Since 2008, one of the topics I am frequently asked about is commodity investing in regards to both individual commodities and index investing. In 2003 investment in commodities was estimated at $15 billion and is now north of $200 billion. The rise in popularity is mostly attributed to two reasons. The first being the risk diversification benefits of adding commodities to a portfolio and the second being a hedge against inflation.
There have been many studies to support these claims, and this led to the beginning of what is now referred to as financialization of commodities. Over the past few years, I have heard from investors about their desire to invest in commodities but have found that many do not understand or misinterpret the benefits of investing in commodities. This article is to address a few of these misunderstandings and help guide your future commodity investments. By no means is it designed to be all encompassing. It is written to better equip investors who maintain their own portfolios and help develop questions for those that use an advisor.
One of the reasons I hear investors say they want commodities in their portfolios is to hedge inflation risk. I view this as one of the biggest misunderstandings regarding commodities. Commodities do not hedge against inflation risk. Before you rush to judgment, please let me explain. If inflation is expected, then it is possible for stocks to have positive returns (determined by their ability to pass through inflation), it is possible for bonds to have positive returns (determined by the amount of inflation priced into the yield curve), and it is also possible for commodities to have positive returns. This has been proven in studies by showing positive correlation between expected inflation and the returns of these three asset classes.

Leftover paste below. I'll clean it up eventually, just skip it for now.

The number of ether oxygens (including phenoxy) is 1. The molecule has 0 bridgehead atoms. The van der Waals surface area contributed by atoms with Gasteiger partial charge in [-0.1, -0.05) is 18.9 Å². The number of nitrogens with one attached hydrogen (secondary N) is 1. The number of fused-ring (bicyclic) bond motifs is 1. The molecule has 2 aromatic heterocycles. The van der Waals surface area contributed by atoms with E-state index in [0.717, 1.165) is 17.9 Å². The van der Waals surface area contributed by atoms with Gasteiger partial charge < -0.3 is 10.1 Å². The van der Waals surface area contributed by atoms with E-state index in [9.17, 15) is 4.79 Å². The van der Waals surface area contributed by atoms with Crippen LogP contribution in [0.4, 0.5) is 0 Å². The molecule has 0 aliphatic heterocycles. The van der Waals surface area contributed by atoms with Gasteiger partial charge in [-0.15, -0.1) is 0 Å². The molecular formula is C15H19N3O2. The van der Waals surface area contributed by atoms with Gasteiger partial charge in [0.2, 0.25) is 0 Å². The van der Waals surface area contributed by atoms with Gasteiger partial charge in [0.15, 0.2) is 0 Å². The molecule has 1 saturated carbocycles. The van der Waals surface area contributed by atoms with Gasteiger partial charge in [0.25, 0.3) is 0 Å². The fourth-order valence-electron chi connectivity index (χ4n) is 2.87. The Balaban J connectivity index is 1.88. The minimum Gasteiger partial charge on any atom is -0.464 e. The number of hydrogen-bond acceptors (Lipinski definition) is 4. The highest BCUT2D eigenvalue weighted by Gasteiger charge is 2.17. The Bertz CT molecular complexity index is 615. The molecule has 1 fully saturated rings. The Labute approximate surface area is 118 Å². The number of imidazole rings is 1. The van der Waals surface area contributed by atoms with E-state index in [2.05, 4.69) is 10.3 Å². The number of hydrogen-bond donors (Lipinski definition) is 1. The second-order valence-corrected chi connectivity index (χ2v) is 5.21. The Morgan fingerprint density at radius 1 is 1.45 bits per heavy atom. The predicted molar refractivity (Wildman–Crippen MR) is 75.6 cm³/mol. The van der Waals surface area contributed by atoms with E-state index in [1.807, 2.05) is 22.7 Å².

What commodities hedge against is unexpected inflation. It has been proven that stocks and bonds have negative correlation to unexpected inflation, but commodities have positive correlation to it. This is why financial experts say commodity investing is an inflation hedge when added to a portfolio. Please, before investing, take the time to understand the difference between expected and unexpected inflation and their effects on asset classes. Also, no two commodities are the same and therefore if you are looking to protect against unexpected inflation, it would be unwise to simply pick a random index and think everything is great. Storable commodities serve as the best hedge. They are directly related to economic activity and have positive correlation with unexpected inflation. Historically, energy commodities have served best to achieve protection against unexpected inflation. In addition, metals share these characteristics but to a lesser degree.
Just like no two commodities are the same, no two commodity indexes are the same. The two most popular commodity indices are the S&P GSCI and the Dow Jones-UBS Commodity Index. However, most investors have asked me about ETF investments, so I will focus on two to discuss my next point. The two ETFs I will focus on are the Powershares DB Commodity Index Tracking (NYSEARCA:DBC) and the iShares S&P GSCI Commodity Index Trust (NYSEARCA:GSG). Commodity indices vary by composition, weighting scheme and purpose. As of the last prospectus, DBC has 12.375% exposure to light crude oil, heating oil, RBOB gas and Brent Crude oil. This is important because heating oil and gasoline are refined oil products, therefore, their prices move closely with crude oil. This means that investors have 49.5% of their commodity investment in energy (specifically oil and its byproducts). This index contains no platinum and no live stock. The Commodity index GSG takes this exposure further and has weights of 29.27% in crude oil, 17.72% in Brent crude, 7.99% in gas oil, 5.01% in unleaded gas, and 5% in heating oil (numbers taken from last prospectus). This gives investors an exposure to energy of 64.99%. The point is not to say this index or that index is better but to point out that they are all composed differently and investors need to find one that matches their investment philosophy. Weighting schemes and rebalancing periods will differ for all indexes. For example, GSG's weighting scheme is determined on the basis of the five-year average, which is referred to as the "world production average" (for more information please see the prospectus). Indexes may also roll contracts for specific purposes; for example, they may roll contracts on certain dates to limit losses when the market is in contango and on another date to max the roll yield, when the market is in backwardation, they may roll the contracts at predetermined dates without return maximization in mind, and some will rebalance less often to keep expenses down (FYI Commodity returns are made up of spot returns, collateral returns and roll returns). Each ETF will differ in which contracts it is invested in as well, which is discussed later in this article.